Is this love?

You met a cutie on the beach with the intention of saying goodbye at the end of the summer. Or you met someone poolside and intend to make things work when summer ends. Either way, you may be noticing some qualities in your partner that make him or her worth keeping around. The potential of an autumn expiration date on your summer romance can be daunting, even if that’s what you both originally intended.

So how do you know if you’re falling into a love that’s built to last?


Let’s start with the basics. What is his or her name? If you know it, keep reading. If not, bookmark this page and come back when you find out. Beyond knowing someone’s name, what does it really mean to know someone?

Ask yourself:

  • How much time have we spent together? (Statistically, it takes 3 months for a person to let their guard down and be who they really are.)
  • What do we talk about?
  • How does he or she treat people, including others and me?

Once you’ve gotten to know your partner, you can begin to build trust.


Simply put, trust is when you are confident in your expectations of a person. What are your expectations of your partner? If you’re wanting a relationship that lasts, perhaps your expectations have to do with honesty or integrity. Can you trust that your partner’s actions match your expectations of him or her?

Ask yourself:

  • Can I trust him or her with my car keys?
  • Can I trust him or her with my heart?

Trust is earned and built through experiences as you get to know someone. As you learn to trust your partner, and if you can answer yes to the above questions, you can move towards relying on him or her.


To rely is to count on or depend on someone. When two people rely on each other, they mutually meet each other’s needs. As you progress in this area with your partner, meeting his or her needs ultimately meets a need within yourself.

Ask yourself:

  • Can I count on him or her to pick me up when my car breaks down at 2 a.m.?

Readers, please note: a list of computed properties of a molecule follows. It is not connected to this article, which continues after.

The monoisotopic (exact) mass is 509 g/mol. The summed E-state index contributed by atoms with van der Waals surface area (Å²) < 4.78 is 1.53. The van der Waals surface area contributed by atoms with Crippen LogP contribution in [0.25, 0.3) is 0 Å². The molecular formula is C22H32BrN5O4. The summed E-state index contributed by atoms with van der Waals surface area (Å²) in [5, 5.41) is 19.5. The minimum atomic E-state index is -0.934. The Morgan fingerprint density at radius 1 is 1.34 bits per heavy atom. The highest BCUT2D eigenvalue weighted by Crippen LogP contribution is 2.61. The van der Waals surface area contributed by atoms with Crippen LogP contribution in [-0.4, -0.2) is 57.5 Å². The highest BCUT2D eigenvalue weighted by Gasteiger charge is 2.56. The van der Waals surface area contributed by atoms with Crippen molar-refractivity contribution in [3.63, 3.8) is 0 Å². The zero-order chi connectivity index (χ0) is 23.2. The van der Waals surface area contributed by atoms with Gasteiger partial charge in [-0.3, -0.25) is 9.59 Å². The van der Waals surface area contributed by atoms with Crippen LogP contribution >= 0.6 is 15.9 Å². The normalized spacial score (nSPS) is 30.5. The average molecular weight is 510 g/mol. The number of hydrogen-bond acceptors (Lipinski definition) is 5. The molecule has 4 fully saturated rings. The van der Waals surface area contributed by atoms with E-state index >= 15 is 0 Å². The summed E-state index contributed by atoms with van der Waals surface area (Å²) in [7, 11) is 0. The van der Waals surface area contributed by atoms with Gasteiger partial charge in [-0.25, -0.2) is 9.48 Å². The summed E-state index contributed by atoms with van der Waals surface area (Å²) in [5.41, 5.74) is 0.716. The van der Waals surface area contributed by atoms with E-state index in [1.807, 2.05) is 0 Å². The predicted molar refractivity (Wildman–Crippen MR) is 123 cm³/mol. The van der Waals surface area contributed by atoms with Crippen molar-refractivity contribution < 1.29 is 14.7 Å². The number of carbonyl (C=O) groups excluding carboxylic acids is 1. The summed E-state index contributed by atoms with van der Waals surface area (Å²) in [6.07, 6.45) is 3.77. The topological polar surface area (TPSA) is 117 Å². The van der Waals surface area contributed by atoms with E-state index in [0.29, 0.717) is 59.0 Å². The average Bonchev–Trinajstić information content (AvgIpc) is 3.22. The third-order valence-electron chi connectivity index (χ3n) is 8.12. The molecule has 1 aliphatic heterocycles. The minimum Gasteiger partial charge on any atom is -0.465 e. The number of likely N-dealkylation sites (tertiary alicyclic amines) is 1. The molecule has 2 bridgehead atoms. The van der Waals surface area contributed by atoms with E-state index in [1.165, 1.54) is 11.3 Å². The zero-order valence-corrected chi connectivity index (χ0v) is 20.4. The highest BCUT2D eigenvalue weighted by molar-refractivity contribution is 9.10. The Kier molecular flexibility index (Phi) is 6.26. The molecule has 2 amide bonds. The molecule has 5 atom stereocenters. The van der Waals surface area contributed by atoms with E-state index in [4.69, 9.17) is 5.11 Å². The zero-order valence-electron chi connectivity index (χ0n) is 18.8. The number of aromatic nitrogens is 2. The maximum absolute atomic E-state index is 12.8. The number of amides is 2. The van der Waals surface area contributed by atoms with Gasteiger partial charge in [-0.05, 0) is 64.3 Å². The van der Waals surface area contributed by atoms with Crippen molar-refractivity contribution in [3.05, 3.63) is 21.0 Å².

• Can I count on him or her to pick me up when I’m feeling down?

As you continue to grow in mutual reliance with your partner, and if you can answer yes to the above questions, you can think more about commitment.


Commitment is a big word. It is also a big promise. When you progress towards commitment, you are moving to a point where you and your partner can make promises to each other in regards to being dedicated, faithful, and loyal.

Ask yourself:

  • What promises can I make to my partner?
  • What can my partner promise me?
  • Can we keep the promises we make?

Once commitment is established, it’s safer to explore physical touch.


Touching is more than just physical. Sex is relational. It intensifies your experience of closeness. What you do with your body includes all of you; your mind, intellect, emotions, spirit and social connections.

Your human inability to separate your mind from what you do with your body explains why long-term, married couples develop a continuously deeper bond as the years go by. On the contrary, it explains why having multiple sex partners is damaging to your ability to bond deeply with the person you want to marry later.

Ask yourself:

  • At what levels do I know, trust, rely on, and commit to my partner?
  • Does my level of commitment to my partner, and my partner’s level of commitment to me, surmount our level of physical involvement?

The Long-Lasting Picture

To build a love that’s made to last, the idea is to progress in each above area chronologically. Know someone more than you trust them, trust more than you rely, and so on. Then become physically involved based on the overall intimacy expressed in each of the previous areas. A healthy progression of a dating relationship could look similar to this:

Take a look at where you’re at in your summer romance. Is your relationship being built to last?

The above process and model is from how to avoid falling in love with a jerk: the foolproof way to follow your heart without losing your mind by jon van epp ph.d.

Leann Robertson, Rn

Registered Nurse

The content on this page has been reviewed by our Registered Nurse: LeAnn Robertson.